The numbers only tell so much of the story when it comes to new Wizards center Dwight Howard. Man, it still feels strange to type that.
The reason why statistics are limited in their scope with Howard is because much of the criticism of him by others has been about intangibles. The price the Wizards are paying to acquire him, the taxpayer mid-level exception of $5.3 million, defies his numbers. This deal was only made possible because of behavioral issues at his previous stops.
Though some of the gripes about him have involved chasing stats, the numbers remain impressive, especially considering he is 32 years old. There are reasons to think he hasn't slowed down much at all. Other numbers tell a different story.
Let's break down the numbers to evaluate the complicated case that is Dwight Howard...
**The numbers Howard put up in Charlotte in the 2017-18 season were remarkably close to his career averages. He had a stat-line of 16.6 points, 12.5 rebounds and 1.6 blocks per game. His career marks are 17.4 points, 12.7 rebounds and 2.0 blocks per contest. His offensive rating was 108, just a few ticks away from his career average of 110. And his defensive rating, though not as good as his 99 career average, was solid at 104. No Wizards player had a defensive rating below 107 last season.
**What makes Howard's numbers in 2017-18 even more impressive is that he accrued them while averaging just 30.4 minutes per game, over four minutes less than his career mark. That allows for some fun extrapulating those stats over per-36 projections. Howard's per-36 numbers in 2017-18 look like this: 19.7 ppg, 14.8 rpg, 1.0 bpg. That's quite good.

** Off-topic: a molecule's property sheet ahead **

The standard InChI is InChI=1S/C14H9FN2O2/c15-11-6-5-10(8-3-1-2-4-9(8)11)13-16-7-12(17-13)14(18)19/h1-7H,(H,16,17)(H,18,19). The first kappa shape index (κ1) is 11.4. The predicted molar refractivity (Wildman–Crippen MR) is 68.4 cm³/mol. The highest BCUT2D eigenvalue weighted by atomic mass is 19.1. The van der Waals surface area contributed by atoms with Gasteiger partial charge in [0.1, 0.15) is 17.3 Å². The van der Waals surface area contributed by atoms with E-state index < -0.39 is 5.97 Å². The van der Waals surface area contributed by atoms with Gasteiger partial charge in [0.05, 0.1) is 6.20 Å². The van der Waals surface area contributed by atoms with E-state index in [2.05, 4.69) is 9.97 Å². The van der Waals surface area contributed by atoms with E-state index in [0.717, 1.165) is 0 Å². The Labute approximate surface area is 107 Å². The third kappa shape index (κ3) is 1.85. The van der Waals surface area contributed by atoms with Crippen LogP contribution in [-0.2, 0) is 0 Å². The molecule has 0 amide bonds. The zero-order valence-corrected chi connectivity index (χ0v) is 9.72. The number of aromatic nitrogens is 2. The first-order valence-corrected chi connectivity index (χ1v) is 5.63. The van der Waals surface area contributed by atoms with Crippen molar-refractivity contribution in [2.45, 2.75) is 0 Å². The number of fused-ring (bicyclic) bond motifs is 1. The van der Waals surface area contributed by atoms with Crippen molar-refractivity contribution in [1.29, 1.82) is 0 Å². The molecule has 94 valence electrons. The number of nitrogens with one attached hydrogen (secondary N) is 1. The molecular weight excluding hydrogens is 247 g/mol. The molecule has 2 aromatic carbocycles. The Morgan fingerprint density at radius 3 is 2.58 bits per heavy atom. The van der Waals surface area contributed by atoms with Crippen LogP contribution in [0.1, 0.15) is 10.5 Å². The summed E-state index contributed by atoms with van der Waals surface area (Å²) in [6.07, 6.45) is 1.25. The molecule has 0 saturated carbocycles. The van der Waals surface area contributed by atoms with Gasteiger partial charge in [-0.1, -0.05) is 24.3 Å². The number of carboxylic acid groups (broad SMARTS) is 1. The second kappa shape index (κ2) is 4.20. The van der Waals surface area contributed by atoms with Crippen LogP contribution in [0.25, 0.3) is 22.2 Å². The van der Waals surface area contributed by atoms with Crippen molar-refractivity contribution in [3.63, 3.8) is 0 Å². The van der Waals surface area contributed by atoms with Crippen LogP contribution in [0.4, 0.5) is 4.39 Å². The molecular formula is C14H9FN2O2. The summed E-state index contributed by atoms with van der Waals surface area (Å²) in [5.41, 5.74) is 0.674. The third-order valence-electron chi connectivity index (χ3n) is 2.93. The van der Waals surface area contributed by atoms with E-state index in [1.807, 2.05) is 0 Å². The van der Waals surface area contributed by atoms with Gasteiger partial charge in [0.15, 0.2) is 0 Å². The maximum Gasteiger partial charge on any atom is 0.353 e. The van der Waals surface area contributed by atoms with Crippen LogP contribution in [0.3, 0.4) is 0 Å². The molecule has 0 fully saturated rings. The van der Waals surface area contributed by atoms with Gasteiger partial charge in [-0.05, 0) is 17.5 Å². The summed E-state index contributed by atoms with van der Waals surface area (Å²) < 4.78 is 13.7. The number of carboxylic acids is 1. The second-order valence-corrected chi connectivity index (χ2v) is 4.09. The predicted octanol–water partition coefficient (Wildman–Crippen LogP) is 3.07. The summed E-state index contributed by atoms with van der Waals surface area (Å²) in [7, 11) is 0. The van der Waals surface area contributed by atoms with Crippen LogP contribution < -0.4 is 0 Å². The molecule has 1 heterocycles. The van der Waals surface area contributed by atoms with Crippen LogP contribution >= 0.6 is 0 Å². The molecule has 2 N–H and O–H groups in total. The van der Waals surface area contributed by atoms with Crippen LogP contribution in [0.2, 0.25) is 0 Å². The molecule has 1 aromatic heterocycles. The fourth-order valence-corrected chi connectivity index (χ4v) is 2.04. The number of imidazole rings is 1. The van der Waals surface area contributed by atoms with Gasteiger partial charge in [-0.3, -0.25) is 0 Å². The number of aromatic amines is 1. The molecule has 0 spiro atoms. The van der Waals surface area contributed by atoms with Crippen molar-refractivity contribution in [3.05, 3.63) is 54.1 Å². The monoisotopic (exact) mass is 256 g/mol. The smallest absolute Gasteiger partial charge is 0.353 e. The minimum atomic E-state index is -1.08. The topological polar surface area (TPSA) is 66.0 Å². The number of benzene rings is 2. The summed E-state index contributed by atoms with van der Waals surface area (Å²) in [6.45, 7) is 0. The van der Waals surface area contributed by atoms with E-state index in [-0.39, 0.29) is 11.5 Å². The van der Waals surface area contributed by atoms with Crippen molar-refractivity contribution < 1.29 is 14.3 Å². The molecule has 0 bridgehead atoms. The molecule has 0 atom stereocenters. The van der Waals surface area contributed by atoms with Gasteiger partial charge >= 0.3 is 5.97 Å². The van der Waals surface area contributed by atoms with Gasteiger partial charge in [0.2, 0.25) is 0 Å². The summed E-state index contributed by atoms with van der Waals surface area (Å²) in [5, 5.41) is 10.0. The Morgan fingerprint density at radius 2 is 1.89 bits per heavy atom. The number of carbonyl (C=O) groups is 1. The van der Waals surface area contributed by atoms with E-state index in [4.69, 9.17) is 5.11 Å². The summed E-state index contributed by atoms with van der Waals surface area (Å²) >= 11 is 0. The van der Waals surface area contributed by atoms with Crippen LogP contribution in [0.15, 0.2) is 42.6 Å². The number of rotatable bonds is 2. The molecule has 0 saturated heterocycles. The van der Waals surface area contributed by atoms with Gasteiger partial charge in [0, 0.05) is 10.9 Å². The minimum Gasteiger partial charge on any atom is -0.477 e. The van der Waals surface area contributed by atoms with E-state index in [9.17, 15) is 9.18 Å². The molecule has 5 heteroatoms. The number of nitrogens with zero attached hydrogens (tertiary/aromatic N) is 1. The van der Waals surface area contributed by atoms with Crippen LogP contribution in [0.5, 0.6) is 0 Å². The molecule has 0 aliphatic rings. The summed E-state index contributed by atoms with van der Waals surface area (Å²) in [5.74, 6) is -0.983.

**Howard ranked highly in the NBA in several categories where the Wizards could use some help. He was third in rebounds per game, fifth in offensive rebounds, fourth in defensive rebounds and fourth in total rebounding percentage. His defensive rebounding percentage was a career-high. He was also third in blocks and 10th in block percentage. The Wizards were 21st in rebounding and 22nd in blocks last season.
**For as much criticism as Howard receives for being a locker room cancer and not conducive to winning, he has won a lot at the NBA level. This past season in Charlotte was the first time since he was 21 years old that he didn't make the playoffs. Two years ago, when Howard faced the Wizards in the postseason, he was one of the best players on the fourth-seeded Atlanta Hawks. Four years ago, he was one of the best players on a Rockets team that made the conference finals.
**Now, some of the advanced stats suggest Howard has fallen off with age. His 6.8 win shares in 2017-18 were nowhere near the 13.6 win shares per season Howard averaged from 2008 through 2011, when he was tearing up the league for the Orlando Magic. Still, Howard would have ranked third on the Wizards behind Otto Porter, Jr. (8.1) and Bradley Beal (6.9). Howard's 3.9 defensive win shares were better than anyone on Washington, as Porter led the team with 3.1.
**Howard is very much the same player he's always been with a key weakness that has to be mentioned anytime his value is analyzed and that is free throw shooting. Howard remains a liablity at the line and Wizards fans will be reminded of that over and over this season. He shot just 57.4 percent on free throws and took 7.2 per game. Get used to opponents sending him to the line on purpose.
**Howard has also become less efficient over the years. His 55.5 field goal percentage was his lowest since the 2005-06 season, when he was just 20 years old. He turns the ball over and doesn't score efficiently and the Wizards will have to live with that.
In summary: Howard is not the player he was in his heyday, but he's not all that far off from his peak powers. The window of his prime as an above average center appears to still be open and, though he has his drawbacks, it's hard to ignore the value he brings in certain aspects of the game like rebounding and blocking shots. The Wizards will just need to understand and overcome his shortcomings.
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